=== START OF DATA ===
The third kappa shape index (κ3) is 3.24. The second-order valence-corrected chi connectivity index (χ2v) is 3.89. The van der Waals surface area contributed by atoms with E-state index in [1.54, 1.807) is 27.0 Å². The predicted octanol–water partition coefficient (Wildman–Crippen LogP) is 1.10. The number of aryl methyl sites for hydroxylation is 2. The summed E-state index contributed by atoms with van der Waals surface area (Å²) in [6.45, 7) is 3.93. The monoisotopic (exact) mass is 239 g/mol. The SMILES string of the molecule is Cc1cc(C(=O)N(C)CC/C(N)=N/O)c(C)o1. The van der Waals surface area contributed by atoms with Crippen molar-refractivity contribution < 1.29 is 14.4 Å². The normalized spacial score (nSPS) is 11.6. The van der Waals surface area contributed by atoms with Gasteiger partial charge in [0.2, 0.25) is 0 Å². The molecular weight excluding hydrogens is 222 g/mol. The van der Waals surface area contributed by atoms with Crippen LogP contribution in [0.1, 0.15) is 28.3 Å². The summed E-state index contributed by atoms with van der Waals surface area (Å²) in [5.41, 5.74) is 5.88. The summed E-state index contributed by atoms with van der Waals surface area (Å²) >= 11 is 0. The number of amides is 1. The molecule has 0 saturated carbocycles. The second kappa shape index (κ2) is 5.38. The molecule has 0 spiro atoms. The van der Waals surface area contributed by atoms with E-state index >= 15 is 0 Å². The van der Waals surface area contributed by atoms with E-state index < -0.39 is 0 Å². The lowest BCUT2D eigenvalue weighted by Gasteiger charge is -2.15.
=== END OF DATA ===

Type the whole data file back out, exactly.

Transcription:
The third kappa shape index (κ3) is 3.24. The second-order valence-corrected chi connectivity index (χ2v) is 3.89. The van der Waals surface area contributed by atoms with E-state index in [1.54, 1.807) is 27.0 Å². The predicted octanol–water partition coefficient (Wildman–Crippen LogP) is 1.10. The number of aryl methyl sites for hydroxylation is 2. The summed E-state index contributed by atoms with van der Waals surface area (Å²) in [6.45, 7) is 3.93. The monoisotopic (exact) mass is 239 g/mol. The SMILES string of the molecule is Cc1cc(C(=O)N(C)CC/C(N)=N/O)c(C)o1. The van der Waals surface area contributed by atoms with Crippen molar-refractivity contribution < 1.29 is 14.4 Å². The normalized spacial score (nSPS) is 11.6. The van der Waals surface area contributed by atoms with Gasteiger partial charge in [0.2, 0.25) is 0 Å². The molecular weight excluding hydrogens is 222 g/mol. The van der Waals surface area contributed by atoms with Crippen LogP contribution in [0.1, 0.15) is 28.3 Å². The summed E-state index contributed by atoms with van der Waals surface area (Å²) in [5.41, 5.74) is 5.88. The summed E-state index contributed by atoms with van der Waals surface area (Å²) >= 11 is 0. The number of amides is 1. The molecule has 0 saturated carbocycles. The second kappa shape index (κ2) is 5.38. The molecule has 0 spiro atoms. The van der Waals surface area contributed by atoms with E-state index >= 15 is 0 Å². The van der Waals surface area contributed by atoms with E-state index < -0.39 is 0 Å². The lowest BCUT2D eigenvalue weighted by Gasteiger charge is -2.15.